Ok, so you want to use a lever instead of a linear lift. However, you did your calculations assuming the force was only 6 inches away. In reality, your force will be located at a robot’s center of gravity. Assuming an 18" robot’s center of gravity is perfectly centered, that would be 9 inches away in addition to your 6, making the real distance 15 inches.

15 inches of a robot that’s at least 12 pounds would be 180 inch pounds of torque, meaning that you would need 15 pistons just to reach 12 pounds. Bringing friction into the equation, delrin and steel has a .25 coefficient of friction. 15 motors*.25=3.75 about 4 pistons to overcome friction. So you need 19 pistons to overcome friction of lifting a robot and the robot itself. Let’s assume the pistons apply 100% of its force since in a lever it would have to be angled anyway. If we don’t you would need even more pistons

However, at this point, you might as well make a pneumatic release, elastic lift

Have you tried this? From what I understand, a solenoid is always drawing current to either stay in position, or move away from a position. The moment you y-cable something you put it in parallel, making it draw twice the current. When you Y-off another Y-splitter you make it then draw 4 times the current. This will go on. Making a single port supply the needed current to run 6 solenoids will probably break a fuse

In the end, I think this is still a convincing argument that it would be better to strive for a specialized shooting robot

Is it better to be prepared to lift anyone or just hope that somebody else will be able to lift you? At regional tournaments, on strategy might be to pick the only other elevating robot at the tournament just so that no other alliances can have them.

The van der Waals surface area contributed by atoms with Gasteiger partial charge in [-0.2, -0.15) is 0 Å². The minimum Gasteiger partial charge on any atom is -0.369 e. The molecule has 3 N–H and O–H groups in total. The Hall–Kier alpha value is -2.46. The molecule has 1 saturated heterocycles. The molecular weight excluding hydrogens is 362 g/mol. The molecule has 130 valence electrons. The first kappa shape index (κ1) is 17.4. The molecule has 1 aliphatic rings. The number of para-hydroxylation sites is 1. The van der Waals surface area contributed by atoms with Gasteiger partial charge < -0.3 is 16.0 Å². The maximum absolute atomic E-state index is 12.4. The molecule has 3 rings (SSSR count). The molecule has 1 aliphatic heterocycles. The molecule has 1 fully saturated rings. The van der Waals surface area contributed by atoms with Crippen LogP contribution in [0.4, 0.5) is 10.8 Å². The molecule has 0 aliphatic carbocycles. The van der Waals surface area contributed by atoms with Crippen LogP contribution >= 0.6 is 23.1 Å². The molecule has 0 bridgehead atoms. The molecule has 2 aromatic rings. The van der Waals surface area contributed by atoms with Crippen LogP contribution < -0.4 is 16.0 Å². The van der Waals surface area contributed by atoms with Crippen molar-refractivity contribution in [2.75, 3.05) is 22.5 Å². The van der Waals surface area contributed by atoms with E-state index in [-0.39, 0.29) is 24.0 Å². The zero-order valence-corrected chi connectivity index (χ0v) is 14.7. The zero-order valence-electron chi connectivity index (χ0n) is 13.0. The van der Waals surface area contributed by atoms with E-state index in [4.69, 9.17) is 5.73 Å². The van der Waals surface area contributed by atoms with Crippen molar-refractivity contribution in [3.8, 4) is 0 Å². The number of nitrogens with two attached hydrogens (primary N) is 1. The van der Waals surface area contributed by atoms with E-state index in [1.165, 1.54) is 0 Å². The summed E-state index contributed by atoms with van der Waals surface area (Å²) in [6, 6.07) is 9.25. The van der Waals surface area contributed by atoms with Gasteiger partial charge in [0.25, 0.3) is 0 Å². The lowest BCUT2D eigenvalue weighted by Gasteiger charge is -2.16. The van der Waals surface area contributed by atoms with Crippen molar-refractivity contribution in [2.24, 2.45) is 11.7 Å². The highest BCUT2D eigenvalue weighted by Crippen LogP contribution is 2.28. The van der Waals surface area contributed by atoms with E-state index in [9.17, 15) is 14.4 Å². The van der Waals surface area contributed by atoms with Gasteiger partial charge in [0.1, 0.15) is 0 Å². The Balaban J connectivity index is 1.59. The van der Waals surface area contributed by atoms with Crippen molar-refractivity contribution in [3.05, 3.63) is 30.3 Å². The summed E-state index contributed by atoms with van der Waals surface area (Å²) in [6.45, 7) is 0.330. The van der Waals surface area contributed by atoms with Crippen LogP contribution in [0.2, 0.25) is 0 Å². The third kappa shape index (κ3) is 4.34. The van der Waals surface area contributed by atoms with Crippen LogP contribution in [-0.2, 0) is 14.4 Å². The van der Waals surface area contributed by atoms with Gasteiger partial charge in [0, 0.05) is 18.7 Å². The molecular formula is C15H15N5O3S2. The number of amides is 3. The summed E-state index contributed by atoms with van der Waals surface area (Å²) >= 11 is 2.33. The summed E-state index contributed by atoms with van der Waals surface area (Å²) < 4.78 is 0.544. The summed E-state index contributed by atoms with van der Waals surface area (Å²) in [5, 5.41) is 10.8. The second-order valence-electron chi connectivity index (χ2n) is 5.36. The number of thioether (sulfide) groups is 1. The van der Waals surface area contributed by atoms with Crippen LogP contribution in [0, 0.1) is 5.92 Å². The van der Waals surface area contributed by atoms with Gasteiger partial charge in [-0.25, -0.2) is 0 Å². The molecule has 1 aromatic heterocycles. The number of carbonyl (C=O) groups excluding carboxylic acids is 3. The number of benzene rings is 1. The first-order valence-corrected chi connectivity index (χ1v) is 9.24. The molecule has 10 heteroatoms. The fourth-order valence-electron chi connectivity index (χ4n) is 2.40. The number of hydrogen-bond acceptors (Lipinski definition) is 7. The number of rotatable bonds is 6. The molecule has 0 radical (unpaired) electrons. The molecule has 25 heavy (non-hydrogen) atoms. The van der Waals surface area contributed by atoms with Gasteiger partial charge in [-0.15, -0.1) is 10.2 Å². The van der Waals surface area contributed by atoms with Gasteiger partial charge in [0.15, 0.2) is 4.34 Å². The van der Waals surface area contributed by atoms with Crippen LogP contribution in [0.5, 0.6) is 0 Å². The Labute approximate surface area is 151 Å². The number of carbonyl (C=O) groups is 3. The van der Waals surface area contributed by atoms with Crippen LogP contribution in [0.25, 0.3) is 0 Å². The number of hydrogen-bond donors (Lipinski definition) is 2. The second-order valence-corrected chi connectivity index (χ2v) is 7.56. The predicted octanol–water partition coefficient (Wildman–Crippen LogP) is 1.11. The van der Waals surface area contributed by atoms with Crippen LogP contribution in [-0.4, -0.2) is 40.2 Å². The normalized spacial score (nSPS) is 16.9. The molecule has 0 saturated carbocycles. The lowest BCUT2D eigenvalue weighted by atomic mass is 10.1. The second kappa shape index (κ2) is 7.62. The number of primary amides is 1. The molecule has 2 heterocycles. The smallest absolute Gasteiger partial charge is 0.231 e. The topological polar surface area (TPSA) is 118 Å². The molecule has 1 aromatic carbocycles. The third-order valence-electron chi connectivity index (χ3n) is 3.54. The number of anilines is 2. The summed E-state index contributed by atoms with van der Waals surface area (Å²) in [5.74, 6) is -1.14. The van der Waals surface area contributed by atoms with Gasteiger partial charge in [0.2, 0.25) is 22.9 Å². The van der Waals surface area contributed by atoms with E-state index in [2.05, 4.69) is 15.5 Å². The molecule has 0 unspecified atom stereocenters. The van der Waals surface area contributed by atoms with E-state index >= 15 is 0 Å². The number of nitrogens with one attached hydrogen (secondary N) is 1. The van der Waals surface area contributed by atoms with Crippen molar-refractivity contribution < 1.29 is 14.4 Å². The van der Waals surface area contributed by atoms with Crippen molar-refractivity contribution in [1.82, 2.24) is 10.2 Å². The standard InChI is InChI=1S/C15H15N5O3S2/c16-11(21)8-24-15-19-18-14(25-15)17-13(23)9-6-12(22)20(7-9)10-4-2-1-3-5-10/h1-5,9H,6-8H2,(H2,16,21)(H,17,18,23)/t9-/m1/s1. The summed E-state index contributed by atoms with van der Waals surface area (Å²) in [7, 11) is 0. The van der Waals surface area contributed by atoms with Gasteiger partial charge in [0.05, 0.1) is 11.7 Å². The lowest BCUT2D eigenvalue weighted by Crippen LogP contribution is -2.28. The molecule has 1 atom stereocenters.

Alright. I believe Holonomic drives slip less while turning than straight drives. And you don’t want your robot to take forever turning because you need it to be so accurate.

No, what I’m saying is that even with a power curve, the range of values from the joystick controls a more condensed wheel speed range on faster robots.

I was thinking more along the lines of a 4-bar lift. Also, why is the force located at the robot’s center of gravity? Could you not have supports that stand away from the robot (yet another use for pneumatics)? Also, that coefficient of friction can be reduced with a small amount of lubricant. And you’re forgetting that you can use double-acting pistons with rubber bands. Also, as I explained earlier, a completely elastic powered lift is very, very impractical.

Yes, actually I have tried it before. The robot that I took to worlds for Toss Up had a 5 piston catapult, originally all running off of one port until there was a rule change. Solenoids draw very little current.

Thank you for all of your feedback.
I’ve decided to go for a fast and compact low lift rather than divert resources away from ball scoring; And so that I do have more than just ball scoring.